Aging of Conductors

ACSR lines reach the end of their service life due primarily to corrosion from industrial pollutant and salt sea air. There are two corrosion processes that effect the useful life of ACSR lines:

a. Corrosion of the steel core bundle

This happens because the zinc galvanizing corrodes leaving the steel core exposed to the environment. Over time the cross section of the steel core bundle is reduced through pitting corrosion and the line can fail due to loss of torsional ductility and/or mechanical strength.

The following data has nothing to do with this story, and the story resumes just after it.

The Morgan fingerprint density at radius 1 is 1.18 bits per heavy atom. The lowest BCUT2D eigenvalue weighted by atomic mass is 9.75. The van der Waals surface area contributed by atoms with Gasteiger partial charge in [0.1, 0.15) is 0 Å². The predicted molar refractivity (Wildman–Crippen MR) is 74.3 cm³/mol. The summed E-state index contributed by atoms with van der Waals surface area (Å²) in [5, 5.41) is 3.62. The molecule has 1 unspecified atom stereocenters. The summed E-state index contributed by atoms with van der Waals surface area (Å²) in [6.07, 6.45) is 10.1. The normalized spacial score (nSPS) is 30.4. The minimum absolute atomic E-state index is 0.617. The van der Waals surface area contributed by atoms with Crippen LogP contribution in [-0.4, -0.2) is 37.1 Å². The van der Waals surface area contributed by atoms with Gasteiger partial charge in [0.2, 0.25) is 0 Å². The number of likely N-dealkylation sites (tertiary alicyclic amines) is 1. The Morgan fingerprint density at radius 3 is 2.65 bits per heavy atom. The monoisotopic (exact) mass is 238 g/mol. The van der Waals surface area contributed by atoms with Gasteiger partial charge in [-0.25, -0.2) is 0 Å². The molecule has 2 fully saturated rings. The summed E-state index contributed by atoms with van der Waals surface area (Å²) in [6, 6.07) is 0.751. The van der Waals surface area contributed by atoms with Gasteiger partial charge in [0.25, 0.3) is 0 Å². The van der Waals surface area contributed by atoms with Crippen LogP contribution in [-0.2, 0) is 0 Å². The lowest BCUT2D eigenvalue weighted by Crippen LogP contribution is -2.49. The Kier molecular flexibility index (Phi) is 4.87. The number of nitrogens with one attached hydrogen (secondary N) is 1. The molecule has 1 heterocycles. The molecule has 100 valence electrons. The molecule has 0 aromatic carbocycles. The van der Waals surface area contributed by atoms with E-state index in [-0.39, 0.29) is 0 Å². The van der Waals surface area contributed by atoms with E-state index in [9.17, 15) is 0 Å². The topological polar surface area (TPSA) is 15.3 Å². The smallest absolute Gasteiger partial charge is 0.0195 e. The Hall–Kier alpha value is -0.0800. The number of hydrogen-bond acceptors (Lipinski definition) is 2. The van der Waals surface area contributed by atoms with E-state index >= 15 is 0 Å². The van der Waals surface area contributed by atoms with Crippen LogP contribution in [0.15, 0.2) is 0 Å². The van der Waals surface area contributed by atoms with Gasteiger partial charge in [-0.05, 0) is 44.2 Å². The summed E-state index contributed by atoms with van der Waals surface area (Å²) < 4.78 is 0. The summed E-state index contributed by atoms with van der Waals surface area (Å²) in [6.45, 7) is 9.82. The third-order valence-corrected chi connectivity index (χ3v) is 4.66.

b. Corrosion of the aluminum strands

Once the galvanizing is lost and the unprotected steel is exposed to the aluminum conductor, corrosion of the aluminum can begin. In the presence of a suitable electrolyte, aluminum becomes the sacrificial anode and oxidizes in preference to the steel because it is a more electrically active metal. In latter stages of corrosion the loss of aluminum conductor increases resistance creating hot spots on the cable. This can cause the aluminum to melt and the conductor to fail. View Diagram of Corrosion

View Diagram of Corrosion